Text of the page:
Customer churn is a key challenge for firms, especially in competitive markets where information is highly transparent on the Internet. Using rich data from a major European insurance company, we find that information transparency at purchase reduces customer churn, contrary to industry belief. Notably, customers acquired from a transparent channel (i.e., third-party comparison websites) show a lower churn rate, on average, than do customers from less transparent channels. The effect holds across different identification strategies, including linear and nonlinear regressions, matching, and a quasi-experiment over 53 days during which the company could not use third-party comparison websites for acquiring customers. We also conduct a survey as a robustness check, accounting for confounding channel differences and using a subjective measure of transparency. Further, we explore the underlying mechanisms. Drawing on consumer informedness literature, we decompose the role of information transparency into two mechanisms: (i) price information transparency that increases customers’ price sensitivity and induces churn; and (ii) product information transparency that decreases quality uncertainty and reduces churn. To test these mechanisms, we simulate each of the “getting a quote” processes on a major comparison website for 1,200 random customers to collect data on all insurance products and price offerings available to them. We find that product transparency exerts a stronger effect than price transparency on customer churn, elucidating the overall churn-reducing effect of information transparency. Our findings integrate the literatures on information transparency, price/product informedness, and customer churn, and we recommend firms to leverage product (versus price) transparency to manage churn.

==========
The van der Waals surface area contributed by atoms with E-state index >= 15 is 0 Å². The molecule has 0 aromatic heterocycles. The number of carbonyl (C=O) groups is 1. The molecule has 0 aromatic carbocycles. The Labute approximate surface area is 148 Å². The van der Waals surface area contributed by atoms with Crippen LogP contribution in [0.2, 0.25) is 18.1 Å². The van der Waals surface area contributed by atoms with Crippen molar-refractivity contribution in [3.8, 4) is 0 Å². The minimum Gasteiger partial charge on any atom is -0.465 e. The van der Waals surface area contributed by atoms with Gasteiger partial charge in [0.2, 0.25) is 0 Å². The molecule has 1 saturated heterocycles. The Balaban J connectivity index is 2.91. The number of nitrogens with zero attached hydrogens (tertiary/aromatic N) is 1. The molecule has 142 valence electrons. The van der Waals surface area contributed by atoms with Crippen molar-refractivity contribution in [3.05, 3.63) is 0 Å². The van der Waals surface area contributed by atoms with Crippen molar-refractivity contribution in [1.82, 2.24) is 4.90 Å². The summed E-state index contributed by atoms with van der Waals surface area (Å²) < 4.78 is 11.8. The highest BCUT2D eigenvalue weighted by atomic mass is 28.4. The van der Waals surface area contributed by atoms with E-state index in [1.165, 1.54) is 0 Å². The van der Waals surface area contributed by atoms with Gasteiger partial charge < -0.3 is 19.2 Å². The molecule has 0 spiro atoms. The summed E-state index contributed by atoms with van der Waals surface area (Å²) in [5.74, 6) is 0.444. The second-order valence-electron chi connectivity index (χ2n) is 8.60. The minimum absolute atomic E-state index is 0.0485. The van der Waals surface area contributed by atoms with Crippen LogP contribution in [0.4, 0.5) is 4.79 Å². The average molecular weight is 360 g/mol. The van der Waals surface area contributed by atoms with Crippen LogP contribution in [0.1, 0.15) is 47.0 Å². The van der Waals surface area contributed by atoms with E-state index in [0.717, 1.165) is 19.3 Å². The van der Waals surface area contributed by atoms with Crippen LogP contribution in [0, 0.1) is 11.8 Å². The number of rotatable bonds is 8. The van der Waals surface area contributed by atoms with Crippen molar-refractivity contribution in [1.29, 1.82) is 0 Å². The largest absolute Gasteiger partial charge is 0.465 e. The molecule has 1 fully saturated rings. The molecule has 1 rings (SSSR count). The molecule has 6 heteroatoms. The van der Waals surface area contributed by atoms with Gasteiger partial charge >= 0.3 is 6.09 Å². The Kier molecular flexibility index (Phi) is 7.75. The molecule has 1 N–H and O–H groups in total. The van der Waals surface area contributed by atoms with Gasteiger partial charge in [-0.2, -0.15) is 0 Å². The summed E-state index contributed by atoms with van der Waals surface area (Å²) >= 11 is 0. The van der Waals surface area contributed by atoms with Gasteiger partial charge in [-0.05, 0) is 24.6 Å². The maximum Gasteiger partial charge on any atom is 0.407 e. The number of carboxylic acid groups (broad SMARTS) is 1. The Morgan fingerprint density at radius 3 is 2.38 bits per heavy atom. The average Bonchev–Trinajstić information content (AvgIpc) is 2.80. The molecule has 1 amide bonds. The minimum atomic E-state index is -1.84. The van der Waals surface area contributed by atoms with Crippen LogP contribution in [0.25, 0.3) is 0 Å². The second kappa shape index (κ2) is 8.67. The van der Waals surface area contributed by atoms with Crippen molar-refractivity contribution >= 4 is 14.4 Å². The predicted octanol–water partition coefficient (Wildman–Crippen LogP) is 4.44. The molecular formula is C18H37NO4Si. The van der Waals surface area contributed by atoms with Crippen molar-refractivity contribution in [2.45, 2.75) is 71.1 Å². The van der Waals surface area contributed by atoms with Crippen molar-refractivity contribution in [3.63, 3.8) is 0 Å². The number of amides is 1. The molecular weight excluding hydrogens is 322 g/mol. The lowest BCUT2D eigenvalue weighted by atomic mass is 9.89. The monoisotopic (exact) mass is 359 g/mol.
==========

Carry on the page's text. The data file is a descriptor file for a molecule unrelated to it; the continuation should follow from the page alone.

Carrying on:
|Publication status||Published - 2022|